Prime Minister Trudeau portended the legalization of ‘pot’ in Canada in his election campaign. Pending such development, a recent decision by a court-appointed Board of Inquiry has ‘planted the seed’ for coverage of medical marijuana prescriptions under employee benefit plans: Skinner v. Board of Trustees of the Canadian Elevator Industry Welfare Trust Fund (“Skinner“).Although ‘weed’ is ubiquitously available in so-called “green cross” storefronts in Canada, we were recently reminded by the Prime Minister that while legalization may be on the horizon, thinking it’s now the law is hallucinatory: “Canada pressing forward with marijuana legalization amid U.S. uncertainty.” Toronto Star, 31 January 2017.
Equally, while transitory, police continue to conduct crack-downs (pardon the pun) on these hazy operations: see for example, “The Toronto pot bust: Everything you need to know.” The Globe and Mail, 27 May 2016. For the time-being, Canada is not Colorado or, for that matter, D.C.
As controversial as legalization remains, there is nothing ‘dopey’ about the inclusion of prescribed marijuana in standard employee medical benefits plan coverage. In the instance of broadly inclusive prescription coverage, such medicine would naturally fall within most plan parameters where the employee has a doctor’s prescription as a result of a medical diagnosis.
Against a backdrop acknowledging that plans are designed to restrict unreasonable extension of coverage in terms of expense and breadth, the Board of Inquiry addressed the “reasonableness” of extending coverage to a novel prescription:
“Employee benefit plans are not required to cover the sun, moon, and the stars. However, where an employee with a disability requests coverage that is consistent with the purpose of a plan and comparable to coverage provided to other beneficiaries, more is required from a plan administrator than simply an assertion that its hands are tied by its policy and forms. In the absence of evidence that extending coverage would unreasonably alter the plan premiums or risk its financial sustainability, non-coverage of a medically-necessary drug may amount to discrimination”.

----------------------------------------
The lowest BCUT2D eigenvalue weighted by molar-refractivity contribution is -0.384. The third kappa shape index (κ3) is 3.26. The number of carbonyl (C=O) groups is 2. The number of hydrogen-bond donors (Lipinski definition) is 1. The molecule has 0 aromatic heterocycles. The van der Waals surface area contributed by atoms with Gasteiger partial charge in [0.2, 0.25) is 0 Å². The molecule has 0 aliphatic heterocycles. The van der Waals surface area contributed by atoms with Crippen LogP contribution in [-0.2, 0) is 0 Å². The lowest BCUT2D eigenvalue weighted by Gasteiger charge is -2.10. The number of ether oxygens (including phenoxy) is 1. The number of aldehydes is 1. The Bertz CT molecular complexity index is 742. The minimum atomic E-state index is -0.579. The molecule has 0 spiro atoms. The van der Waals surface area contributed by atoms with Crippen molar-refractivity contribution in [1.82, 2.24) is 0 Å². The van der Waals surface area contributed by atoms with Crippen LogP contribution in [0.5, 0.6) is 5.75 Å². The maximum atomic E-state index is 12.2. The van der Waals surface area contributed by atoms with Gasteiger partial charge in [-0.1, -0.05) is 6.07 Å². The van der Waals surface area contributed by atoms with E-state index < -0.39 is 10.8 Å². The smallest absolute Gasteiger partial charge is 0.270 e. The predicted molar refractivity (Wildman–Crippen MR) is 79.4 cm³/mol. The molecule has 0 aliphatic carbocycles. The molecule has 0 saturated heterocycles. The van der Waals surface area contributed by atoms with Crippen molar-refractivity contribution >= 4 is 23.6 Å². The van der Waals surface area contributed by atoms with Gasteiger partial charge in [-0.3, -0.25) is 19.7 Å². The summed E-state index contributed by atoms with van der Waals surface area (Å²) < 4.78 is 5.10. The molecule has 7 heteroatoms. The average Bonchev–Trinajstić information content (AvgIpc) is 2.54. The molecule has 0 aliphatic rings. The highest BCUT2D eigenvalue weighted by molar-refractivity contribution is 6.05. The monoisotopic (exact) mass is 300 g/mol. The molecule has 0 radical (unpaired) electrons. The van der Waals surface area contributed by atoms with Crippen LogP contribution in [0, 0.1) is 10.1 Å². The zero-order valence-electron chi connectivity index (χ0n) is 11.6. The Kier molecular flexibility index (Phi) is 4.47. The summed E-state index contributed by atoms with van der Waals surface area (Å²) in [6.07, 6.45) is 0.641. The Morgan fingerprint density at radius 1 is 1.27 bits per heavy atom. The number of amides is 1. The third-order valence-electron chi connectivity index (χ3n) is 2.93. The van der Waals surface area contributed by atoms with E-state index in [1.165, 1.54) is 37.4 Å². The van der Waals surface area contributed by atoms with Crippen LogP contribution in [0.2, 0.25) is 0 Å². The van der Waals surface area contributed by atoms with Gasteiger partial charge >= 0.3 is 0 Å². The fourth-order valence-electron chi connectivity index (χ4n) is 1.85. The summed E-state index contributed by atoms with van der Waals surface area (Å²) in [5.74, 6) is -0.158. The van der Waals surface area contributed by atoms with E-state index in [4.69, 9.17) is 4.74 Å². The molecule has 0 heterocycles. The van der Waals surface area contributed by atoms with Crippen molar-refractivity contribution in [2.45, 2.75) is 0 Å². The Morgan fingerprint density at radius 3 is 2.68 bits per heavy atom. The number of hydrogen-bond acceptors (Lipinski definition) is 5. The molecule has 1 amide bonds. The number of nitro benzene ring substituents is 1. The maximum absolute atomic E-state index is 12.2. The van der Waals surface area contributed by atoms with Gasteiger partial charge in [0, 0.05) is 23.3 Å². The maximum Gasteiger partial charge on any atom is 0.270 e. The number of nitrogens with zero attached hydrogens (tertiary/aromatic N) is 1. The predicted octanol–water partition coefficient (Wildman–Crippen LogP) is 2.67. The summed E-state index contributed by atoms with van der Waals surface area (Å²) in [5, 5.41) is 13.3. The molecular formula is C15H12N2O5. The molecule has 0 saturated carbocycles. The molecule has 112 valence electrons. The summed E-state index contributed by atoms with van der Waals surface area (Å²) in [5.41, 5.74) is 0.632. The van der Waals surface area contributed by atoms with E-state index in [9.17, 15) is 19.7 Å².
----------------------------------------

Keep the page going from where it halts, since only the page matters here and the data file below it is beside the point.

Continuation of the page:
As in the interpretation of any contract, it is the language that prevails in any analysis of entitlement. For example, in Corporation of the City of Hamilton v. Hamilton Professional Fire Fighters’ Association, the arbitrator denied coverage of ‘medi-pot’ because the policy expressly required a Health Canada drug identification number (DIN) which as an otherwise illicit drug, cannabis does not have.
Here, the benefit plan at issue in the Skinner case did not require a DIN, rendering the stipulated coverage to arguably include medical marijuana:
“Reasonable and customary charges incurred for medically necessary drugs and medicines specified below. Such drugs and medicines must be obtained only by prescription from a person entitled by law to prescribe them and dispensed by a licensed pharmacist, physician or other health care practitioner authorized by provincial legislation to dispense them.”
In this case, the Board of Inquiry weighed the benefit to the applicant against the cost to the insurer:
“The respondent’s justification for non-coverage is wholly inadequate. The respondent led no evidence to establish that coverage of medical marijuana, on a case-by-case basis or as an amendment to the Welfare Plan, would result in undue hardship. There was no evidence presented to suggest that premiums would have to be increased or that the financial viability of the plan would be threatened.”
Remarkably for we litigators, the complainant was self-represented, while the represented respondent failed to provide compelling evidence of unreasonable risk, harm or exposure. The insurance industry will take note.
As an interim Order subject to further hearings and appeal, the Skinner story may yet to be writ. But in the meantime as employers contemplate the endorsement of coverage for medical marijuana under permissive plan provisions, employees with medical benefits coverage can “smoke ’em if you got ’em”.